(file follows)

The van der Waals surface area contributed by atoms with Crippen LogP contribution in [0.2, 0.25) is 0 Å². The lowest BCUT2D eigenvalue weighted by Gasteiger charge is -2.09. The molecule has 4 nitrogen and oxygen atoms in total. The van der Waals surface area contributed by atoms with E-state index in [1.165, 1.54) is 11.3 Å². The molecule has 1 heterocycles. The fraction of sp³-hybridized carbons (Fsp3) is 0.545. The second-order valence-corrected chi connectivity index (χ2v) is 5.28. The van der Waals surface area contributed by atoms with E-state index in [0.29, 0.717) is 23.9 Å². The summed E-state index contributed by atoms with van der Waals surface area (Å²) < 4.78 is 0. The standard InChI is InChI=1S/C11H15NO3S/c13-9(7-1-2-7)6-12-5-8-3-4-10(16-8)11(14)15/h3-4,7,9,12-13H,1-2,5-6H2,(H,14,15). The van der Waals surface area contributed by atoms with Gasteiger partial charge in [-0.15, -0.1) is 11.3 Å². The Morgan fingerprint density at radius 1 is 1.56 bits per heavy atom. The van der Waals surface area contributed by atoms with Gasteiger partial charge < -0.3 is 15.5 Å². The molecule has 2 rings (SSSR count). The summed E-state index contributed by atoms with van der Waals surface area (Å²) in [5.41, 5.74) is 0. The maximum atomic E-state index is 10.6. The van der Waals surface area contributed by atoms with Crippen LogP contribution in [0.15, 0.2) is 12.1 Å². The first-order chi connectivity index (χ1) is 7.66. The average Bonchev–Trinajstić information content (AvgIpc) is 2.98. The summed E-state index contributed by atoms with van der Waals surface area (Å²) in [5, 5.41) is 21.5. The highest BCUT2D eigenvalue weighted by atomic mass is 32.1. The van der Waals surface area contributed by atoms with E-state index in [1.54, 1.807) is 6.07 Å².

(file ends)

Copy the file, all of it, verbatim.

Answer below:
The van der Waals surface area contributed by atoms with Crippen LogP contribution in [0.2, 0.25) is 0 Å². The lowest BCUT2D eigenvalue weighted by Gasteiger charge is -2.09. The molecule has 4 nitrogen and oxygen atoms in total. The van der Waals surface area contributed by atoms with E-state index in [1.165, 1.54) is 11.3 Å². The molecule has 1 heterocycles. The fraction of sp³-hybridized carbons (Fsp3) is 0.545. The second-order valence-corrected chi connectivity index (χ2v) is 5.28. The van der Waals surface area contributed by atoms with E-state index in [0.29, 0.717) is 23.9 Å². The summed E-state index contributed by atoms with van der Waals surface area (Å²) < 4.78 is 0. The standard InChI is InChI=1S/C11H15NO3S/c13-9(7-1-2-7)6-12-5-8-3-4-10(16-8)11(14)15/h3-4,7,9,12-13H,1-2,5-6H2,(H,14,15). The van der Waals surface area contributed by atoms with Gasteiger partial charge in [-0.15, -0.1) is 11.3 Å². The Morgan fingerprint density at radius 1 is 1.56 bits per heavy atom. The van der Waals surface area contributed by atoms with Gasteiger partial charge < -0.3 is 15.5 Å². The molecule has 2 rings (SSSR count). The summed E-state index contributed by atoms with van der Waals surface area (Å²) in [5.41, 5.74) is 0. The maximum atomic E-state index is 10.6. The van der Waals surface area contributed by atoms with Crippen LogP contribution in [0.15, 0.2) is 12.1 Å². The first-order chi connectivity index (χ1) is 7.66. The average Bonchev–Trinajstić information content (AvgIpc) is 2.98. The summed E-state index contributed by atoms with van der Waals surface area (Å²) in [5, 5.41) is 21.5. The highest BCUT2D eigenvalue weighted by atomic mass is 32.1. The van der Waals surface area contributed by atoms with E-state index in [1.54, 1.807) is 6.07 Å².